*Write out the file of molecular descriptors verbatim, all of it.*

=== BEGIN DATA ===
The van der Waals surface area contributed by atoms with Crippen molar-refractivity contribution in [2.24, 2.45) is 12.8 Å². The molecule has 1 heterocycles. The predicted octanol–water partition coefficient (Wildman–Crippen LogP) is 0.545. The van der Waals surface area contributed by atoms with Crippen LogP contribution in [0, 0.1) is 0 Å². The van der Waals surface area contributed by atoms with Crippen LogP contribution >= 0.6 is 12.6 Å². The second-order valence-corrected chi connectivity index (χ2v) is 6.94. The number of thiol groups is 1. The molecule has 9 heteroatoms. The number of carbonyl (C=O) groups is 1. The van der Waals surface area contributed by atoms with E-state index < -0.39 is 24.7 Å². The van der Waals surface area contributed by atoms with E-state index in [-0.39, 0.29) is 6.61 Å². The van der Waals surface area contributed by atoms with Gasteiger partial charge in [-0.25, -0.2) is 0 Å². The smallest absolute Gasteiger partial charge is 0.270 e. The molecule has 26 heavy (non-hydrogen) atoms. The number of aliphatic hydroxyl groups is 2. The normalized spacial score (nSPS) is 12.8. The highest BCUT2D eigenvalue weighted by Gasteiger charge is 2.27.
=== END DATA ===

The van der Waals surface area contributed by atoms with Crippen molar-refractivity contribution in [2.24, 2.45) is 12.8 Å². The molecule has 1 heterocycles. The predicted octanol–water partition coefficient (Wildman–Crippen LogP) is 0.545. The van der Waals surface area contributed by atoms with Crippen LogP contribution in [0, 0.1) is 0 Å². The van der Waals surface area contributed by atoms with Crippen LogP contribution >= 0.6 is 12.6 Å². The second-order valence-corrected chi connectivity index (χ2v) is 6.94. The number of thiol groups is 1. The molecule has 9 heteroatoms. The number of carbonyl (C=O) groups is 1. The van der Waals surface area contributed by atoms with E-state index < -0.39 is 24.7 Å². The van der Waals surface area contributed by atoms with E-state index in [-0.39, 0.29) is 6.61 Å². The van der Waals surface area contributed by atoms with Gasteiger partial charge in [-0.25, -0.2) is 0 Å². The smallest absolute Gasteiger partial charge is 0.270 e. The molecule has 26 heavy (non-hydrogen) atoms. The number of aliphatic hydroxyl groups is 2. The normalized spacial score (nSPS) is 12.8. The highest BCUT2D eigenvalue weighted by Gasteiger charge is 2.27.